Workers’ foot cooked with caustic soda

A Gladstone aluminium worker who ended up with burned skin from a caustic soda spill is suing his employer for negligence.

Paul Kennedy is seeking damages from Queensland Alumina Limited after he was injured in January 2012 in a three-day civil trial, which began yesterday, according to The Morning Bulletin.

 Kennedy appeared in the witness box wearing the only footwear he can now wear could – thongs – because of his extensive surgery and the multiple skin grafts to his badly burned left heel and ankle.

The court heard Kennedy came in contact with the caustic soda solution, used to dissolve aluminium-bearing minerals in bauxite, when his manager instructed him to replace a part in a pipe.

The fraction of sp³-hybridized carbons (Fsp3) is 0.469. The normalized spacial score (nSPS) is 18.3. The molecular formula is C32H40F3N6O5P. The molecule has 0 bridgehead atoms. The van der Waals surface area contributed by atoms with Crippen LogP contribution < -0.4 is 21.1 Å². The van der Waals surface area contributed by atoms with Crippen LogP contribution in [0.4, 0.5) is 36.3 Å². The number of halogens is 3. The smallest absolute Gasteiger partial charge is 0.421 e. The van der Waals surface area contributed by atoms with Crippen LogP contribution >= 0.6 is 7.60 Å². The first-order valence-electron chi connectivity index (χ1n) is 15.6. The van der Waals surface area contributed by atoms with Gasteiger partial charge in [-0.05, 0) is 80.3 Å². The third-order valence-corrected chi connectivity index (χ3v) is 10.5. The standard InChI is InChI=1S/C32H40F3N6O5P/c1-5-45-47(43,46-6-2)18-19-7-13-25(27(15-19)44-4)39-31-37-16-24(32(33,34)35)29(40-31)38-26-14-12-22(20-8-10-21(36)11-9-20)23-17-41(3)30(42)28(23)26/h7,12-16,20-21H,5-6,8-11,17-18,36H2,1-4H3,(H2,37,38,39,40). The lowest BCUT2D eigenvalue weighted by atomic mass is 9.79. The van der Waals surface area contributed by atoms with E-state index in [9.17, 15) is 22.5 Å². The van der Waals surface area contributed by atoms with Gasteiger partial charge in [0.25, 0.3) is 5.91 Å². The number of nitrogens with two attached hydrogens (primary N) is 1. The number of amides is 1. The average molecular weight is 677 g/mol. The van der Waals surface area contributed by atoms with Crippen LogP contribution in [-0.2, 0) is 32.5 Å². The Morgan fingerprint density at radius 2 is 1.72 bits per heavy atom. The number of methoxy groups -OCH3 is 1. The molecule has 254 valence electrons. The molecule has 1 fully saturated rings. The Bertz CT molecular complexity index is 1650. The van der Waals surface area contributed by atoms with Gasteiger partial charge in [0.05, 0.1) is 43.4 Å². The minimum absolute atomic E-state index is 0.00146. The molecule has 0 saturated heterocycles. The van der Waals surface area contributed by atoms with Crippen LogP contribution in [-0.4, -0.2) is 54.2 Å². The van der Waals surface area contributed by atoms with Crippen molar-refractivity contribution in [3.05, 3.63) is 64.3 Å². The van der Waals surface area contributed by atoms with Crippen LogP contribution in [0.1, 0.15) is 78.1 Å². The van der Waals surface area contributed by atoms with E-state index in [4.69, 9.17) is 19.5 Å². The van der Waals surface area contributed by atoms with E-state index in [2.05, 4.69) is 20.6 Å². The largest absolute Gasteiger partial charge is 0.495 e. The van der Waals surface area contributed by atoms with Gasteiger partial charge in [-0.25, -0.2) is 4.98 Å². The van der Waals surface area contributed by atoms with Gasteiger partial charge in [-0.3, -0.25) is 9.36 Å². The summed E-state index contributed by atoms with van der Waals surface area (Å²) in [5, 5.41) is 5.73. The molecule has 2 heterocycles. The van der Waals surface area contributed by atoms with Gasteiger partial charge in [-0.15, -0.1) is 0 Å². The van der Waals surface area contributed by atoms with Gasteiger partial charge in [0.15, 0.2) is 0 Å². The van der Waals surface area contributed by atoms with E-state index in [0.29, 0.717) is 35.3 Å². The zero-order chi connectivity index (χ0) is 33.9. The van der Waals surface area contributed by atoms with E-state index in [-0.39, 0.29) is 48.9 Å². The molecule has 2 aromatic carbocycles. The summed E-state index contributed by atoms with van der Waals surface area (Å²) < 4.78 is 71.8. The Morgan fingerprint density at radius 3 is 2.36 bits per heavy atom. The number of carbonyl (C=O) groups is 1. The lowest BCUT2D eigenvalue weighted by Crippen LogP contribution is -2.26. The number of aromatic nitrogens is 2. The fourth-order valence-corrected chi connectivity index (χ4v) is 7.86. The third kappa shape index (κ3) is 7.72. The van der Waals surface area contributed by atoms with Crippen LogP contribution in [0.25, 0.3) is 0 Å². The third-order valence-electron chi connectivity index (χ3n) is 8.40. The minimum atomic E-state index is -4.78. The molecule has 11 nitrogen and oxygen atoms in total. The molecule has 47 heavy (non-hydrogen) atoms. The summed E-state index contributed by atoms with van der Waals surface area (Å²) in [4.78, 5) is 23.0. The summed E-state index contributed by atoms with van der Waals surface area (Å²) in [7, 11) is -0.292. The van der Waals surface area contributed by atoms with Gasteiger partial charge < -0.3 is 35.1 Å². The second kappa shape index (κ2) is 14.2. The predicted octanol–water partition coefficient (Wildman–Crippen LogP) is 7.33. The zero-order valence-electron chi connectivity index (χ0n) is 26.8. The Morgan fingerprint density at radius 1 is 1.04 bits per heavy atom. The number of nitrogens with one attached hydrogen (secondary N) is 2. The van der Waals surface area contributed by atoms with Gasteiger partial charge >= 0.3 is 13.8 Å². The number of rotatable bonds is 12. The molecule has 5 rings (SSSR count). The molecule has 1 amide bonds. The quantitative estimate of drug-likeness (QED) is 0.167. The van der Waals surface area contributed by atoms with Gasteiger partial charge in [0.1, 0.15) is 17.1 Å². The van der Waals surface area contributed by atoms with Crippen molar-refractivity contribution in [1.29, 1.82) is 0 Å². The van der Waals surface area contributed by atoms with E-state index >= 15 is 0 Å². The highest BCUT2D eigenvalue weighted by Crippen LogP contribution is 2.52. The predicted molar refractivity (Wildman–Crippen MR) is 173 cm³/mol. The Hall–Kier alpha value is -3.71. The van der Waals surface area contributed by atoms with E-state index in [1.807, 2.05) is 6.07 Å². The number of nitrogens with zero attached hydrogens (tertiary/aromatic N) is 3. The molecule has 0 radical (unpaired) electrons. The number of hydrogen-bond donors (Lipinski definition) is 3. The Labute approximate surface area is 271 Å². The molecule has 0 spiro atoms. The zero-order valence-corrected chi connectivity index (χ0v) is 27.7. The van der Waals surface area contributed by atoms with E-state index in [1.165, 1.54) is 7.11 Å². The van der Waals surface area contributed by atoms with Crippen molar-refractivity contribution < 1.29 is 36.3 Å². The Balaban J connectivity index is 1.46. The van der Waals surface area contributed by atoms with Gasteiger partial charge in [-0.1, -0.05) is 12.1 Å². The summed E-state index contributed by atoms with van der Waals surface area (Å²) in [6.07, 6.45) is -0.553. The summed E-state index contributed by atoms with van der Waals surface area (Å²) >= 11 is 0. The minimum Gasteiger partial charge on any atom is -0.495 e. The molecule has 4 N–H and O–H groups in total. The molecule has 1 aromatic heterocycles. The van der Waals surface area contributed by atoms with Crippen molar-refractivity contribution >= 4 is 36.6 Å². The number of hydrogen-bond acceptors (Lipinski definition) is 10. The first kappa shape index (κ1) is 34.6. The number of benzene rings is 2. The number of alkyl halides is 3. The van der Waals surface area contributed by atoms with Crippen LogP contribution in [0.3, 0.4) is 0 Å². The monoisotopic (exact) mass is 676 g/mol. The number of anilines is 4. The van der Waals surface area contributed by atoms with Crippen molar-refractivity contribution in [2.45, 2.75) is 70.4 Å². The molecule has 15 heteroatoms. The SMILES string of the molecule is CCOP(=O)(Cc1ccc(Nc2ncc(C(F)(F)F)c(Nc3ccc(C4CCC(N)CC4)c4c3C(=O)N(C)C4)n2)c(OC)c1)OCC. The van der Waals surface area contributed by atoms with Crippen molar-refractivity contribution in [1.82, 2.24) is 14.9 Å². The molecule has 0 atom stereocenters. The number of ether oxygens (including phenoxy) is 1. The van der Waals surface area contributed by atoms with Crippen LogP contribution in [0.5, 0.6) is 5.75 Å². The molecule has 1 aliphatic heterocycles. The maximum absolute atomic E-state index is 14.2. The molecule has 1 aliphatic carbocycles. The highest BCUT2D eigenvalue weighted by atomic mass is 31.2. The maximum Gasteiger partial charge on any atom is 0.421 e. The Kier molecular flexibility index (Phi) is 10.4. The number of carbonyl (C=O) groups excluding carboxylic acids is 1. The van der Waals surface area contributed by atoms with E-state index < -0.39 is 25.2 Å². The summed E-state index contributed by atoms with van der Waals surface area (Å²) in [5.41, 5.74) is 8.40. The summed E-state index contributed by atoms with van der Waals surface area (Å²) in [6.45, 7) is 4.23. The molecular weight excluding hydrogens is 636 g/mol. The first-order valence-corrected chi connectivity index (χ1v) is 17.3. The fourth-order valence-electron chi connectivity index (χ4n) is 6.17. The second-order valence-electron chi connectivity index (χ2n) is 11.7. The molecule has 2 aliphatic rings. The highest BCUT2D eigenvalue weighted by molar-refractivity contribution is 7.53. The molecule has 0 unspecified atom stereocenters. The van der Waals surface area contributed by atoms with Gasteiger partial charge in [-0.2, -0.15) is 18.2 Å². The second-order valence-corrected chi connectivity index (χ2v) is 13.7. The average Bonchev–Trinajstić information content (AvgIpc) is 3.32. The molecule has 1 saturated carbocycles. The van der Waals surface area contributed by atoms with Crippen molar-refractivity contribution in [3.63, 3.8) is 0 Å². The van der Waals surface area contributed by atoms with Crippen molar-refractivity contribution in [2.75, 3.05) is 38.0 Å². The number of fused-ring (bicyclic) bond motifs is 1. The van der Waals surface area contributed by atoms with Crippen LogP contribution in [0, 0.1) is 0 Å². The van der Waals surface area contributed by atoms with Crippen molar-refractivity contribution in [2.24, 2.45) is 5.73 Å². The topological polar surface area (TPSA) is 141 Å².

His barrister said  Kennedy was not trained in the task at the time and that he had never performed the task previously.

The court also heard Kennedy used a ratchet to turn a valve on the pipe from open to closed but scale build-up on the pipe and the size of the ratchet obscured his view of the label on the valve, which was already closed.

The blockage prevented the majority of the caustic soda from being released and when Kennedy undid three or four bolts, the caustic soda solution sprayed him "with force" and “melted” his boot.

While Kennedy returned to his normal workload in August this year, he had to wear specially fabricated boots.

The court case is continuing.

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